Continuity, Resilience, and Beyond – Shaping the Path AheadUncertainty around the global economy is set to continue. In the face of a pending recession, CIOs need to optimise costs while delivering operational agility and resilience. Our respondents predicted the following trends will shape their organisations’ future.
How IT leaders in Australia and New Zealand identified priorities during challenging times
Technology leaders in Australia and New Zealand have a proud history of innovation, with CIOs taking a central role in the transformation of their businesses in the past decade.
The value of IT in building long-term business resilience become acutely clear in the first quarter of 2020, when COVID-19 appeared and strategies for sustaining business operations were placed in the spotlight. CEOs turned to their CIOs to spearhead the transition to a remote workforce and ensure their business continuity.
To learn from this evolution, ADAPT sought to find out how local CIOs used technology to build resilience in their businesses through one of the most challenging times in recent decades.
Overall, our study showed organisations can emerge from this period more innovative, collaborative and resilient. The CIOs we spoke with highlighted six focus areas for addressing immediate challenges, building a long-term strategy for resilience and making the most of innovation. One out of six areas is outlined in this section of the report.
#6 Area of Focus: Shaping the Path Ahead
Organisations must prepare for ongoing disruption.
“Health analysts have been collecting data on how we’ve been operating. In effect, we’re gathering evidence that this business operational model can work.” – Michael Dickinson, Executive Director of Clinical Integration at Sydney Children’s Hospitals Network
Uncertainty around the global economy is set to continue. In the face of a pending recession, CIOs need to optimise costs while delivering operational agility and resilience. Our respondents predicted the following trends will shape their organisations’ future.
A hybrid workplace
For many organisations, the enforced shift to working remotely has disproved concerns about productivity and collaboration. Remote and flexible working conditions are often an incentive for attracting and retaining talent. Most CIOs are planning to have a mix of staff working remotely and from the physical office to help drive real estate savings and flexible working environments.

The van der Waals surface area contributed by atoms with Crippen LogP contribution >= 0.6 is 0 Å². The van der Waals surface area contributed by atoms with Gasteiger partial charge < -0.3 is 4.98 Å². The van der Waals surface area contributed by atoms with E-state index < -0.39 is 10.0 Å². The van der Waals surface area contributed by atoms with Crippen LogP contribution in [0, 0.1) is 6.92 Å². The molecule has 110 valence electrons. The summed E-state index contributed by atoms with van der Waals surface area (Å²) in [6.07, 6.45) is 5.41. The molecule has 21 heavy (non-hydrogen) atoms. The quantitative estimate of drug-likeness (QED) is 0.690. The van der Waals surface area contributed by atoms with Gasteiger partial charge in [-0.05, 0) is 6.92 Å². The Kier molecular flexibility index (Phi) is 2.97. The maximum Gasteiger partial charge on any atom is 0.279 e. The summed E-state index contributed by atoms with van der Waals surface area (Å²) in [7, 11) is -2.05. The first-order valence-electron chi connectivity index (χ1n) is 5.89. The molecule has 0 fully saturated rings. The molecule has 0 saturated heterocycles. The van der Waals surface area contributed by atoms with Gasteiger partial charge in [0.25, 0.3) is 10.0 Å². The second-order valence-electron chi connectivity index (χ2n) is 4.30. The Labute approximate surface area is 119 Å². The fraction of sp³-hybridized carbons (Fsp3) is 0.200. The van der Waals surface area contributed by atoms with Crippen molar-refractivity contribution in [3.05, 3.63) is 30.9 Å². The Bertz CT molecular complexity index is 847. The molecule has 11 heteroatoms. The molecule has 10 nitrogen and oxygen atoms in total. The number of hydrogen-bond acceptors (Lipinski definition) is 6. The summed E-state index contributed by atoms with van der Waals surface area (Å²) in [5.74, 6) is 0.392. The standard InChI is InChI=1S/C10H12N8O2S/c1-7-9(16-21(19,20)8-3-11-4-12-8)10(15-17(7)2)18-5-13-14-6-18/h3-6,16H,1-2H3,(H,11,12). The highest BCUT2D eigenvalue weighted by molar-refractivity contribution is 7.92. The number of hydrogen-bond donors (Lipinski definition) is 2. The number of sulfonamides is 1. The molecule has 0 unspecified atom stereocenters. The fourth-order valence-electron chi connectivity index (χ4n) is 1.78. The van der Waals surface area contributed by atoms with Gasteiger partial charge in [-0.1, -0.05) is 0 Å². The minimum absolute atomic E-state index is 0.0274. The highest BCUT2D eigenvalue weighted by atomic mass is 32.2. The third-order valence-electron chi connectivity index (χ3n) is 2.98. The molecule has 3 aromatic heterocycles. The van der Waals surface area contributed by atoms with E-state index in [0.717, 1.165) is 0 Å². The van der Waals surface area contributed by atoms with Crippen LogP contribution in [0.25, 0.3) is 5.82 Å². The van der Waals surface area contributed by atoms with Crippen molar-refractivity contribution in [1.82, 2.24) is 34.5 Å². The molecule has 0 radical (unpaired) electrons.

New digital business models
Some organisations reported a greater impetus to accelerate towards new digital service delivery models. Health CIOs, who represented around one-quarter of interviewees, spoke about creating virtual hospitals and offering telehealth for outpatients. In the education sector, remote learning was already an essential area, but CIOs have now received a greater impetus to explore and implement the technology required.
Building operational excellence
Following the lessons of 2020, organisations will increasingly monitor and analyse global supply chain ecosystems to diversify exposure and avoid overreliance on risky supplier countries. Some customer delivery processes will be set up locally where possible.
Meanwhile, executives have recognised the value in utilising data insights for decision making. CIOs expect these insights to be the catalyst for driving permanent changes in operating models and increasing demand for data analytics tools, technologies and capabilities.
How IT delivery and systems will evolve
- CIOs are planning to enhance their data centres and flexibly move workloads to the cloud, as a hybrid approach can reduce risk
- Many organisations are automating operations that were previously resisted
- Technology will be critical to managing increasingly fluid assets, boosting security by providing the necessary governance and providing data on access and usage
- CIOs will look beyond VPN tools to help protect their assets
- BYOD has increased by default; it will now increase by design
- Managing personal devices virtually will be more accepted, and virtualisation and partitioning of personal devices will be critical to corporate integrity
- Technology-enabled education and training will become the norm
- New application development and performance will be carefully scrutinised for agility and efficiencies
What does it mean for CIOs?
Understand the new demands and expectations shaping your future. While cost reduction is a priority, make decisions according to overall business impacts.
Unlock opportunities for resilience and beyond
“I think there will probably be greater acceptance of digital delivery and digital transformation. I expect people will want to hold on to the best parts of this experience, which is the ability to work productively without necessarily being tied to a physical location.” – Dan Chesterman, CIO at ASX
As organisations in Australia and New Zealand emerge from today’s challenges into the new normal, digital transformation remains the key to future opportunities.
Our approach to IT and infrastructure has changed forever, and so too has our ability to crank the transformation dial firmly in the direction of innovation.
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